Friday, November 9, 2012

Ross Macdonald, Find a Victim (1954)

California writer Susan Straight recommended this novel recently when discussing writers of the West who deserve being re-read. Crime fiction is a little outside my usual interest here at Buddies in the Saddle, but Straight is a personal favorite (Blacker Than a Thousand Midnights, Between Heaven and Here), so I looked for a copy.

It’s tempting to read this Lew Archer mystery as a western. It has many of the western genre’s elements, though it is set in the mid-twentieth-century. Archer is far from LA, out in the Central Valley headed for Sacramento when he stops for a hitchhiker who is dying of a fatal gunshot wound.

There’s a dusty, hot town in the middle of nowhere, a Stetson-wearing county sheriff, some “rustling” (though of a truckload of booze, not cattle), more gunplay and fistfights, a saloon, assorted Mexicans and Chinese, a shootout, a chase, and a day-trip into the Sierras.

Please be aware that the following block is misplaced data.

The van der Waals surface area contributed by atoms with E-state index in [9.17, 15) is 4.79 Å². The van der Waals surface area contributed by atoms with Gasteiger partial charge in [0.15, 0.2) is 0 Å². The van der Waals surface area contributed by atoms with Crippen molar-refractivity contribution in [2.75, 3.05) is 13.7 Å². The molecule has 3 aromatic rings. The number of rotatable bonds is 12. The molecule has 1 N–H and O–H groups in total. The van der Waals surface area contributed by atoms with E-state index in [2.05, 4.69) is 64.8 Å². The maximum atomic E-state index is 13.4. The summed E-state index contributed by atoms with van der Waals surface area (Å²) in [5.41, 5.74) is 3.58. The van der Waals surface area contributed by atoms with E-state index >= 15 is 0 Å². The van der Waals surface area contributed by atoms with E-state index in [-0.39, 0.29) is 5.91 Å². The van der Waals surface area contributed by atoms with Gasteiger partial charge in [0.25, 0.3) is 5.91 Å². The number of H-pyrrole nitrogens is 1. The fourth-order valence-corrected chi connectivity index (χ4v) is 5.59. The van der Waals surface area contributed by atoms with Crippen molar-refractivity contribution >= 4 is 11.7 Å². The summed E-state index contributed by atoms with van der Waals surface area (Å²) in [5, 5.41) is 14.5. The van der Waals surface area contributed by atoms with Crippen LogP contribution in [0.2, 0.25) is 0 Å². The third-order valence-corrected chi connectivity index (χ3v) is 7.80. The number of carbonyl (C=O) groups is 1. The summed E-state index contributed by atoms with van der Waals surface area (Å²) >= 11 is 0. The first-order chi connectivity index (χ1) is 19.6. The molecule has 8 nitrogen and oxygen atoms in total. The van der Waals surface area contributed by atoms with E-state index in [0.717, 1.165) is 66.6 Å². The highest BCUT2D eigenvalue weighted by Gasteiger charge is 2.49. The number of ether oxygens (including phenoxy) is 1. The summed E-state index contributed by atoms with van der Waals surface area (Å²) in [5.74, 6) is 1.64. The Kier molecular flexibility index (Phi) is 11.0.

Macdonald’s storytelling style is as spare as the genre western. As the novel’s central character, Archer has the unsentimental attitude of a cowboy hero who has had more than enough of outlaws and being shot at by them. Like the cowboy, Archer is a drifter across a kind of wilderness, where there is no attachment to keep him from moving on when he chooses.

Hitchhiker, Bakersfield, 1940
Where the analogy begins to break down is the sheer complexity of Macdonald’s plot. The story begins with the simple question of who shot the hitchhiker. But as Archer’s curiosity gets him piecing together bits of back-story, there unfolds little by little a miasma of small-town chicanery. The question of who killed the hitchhiker turns into one of what the hell is going on here?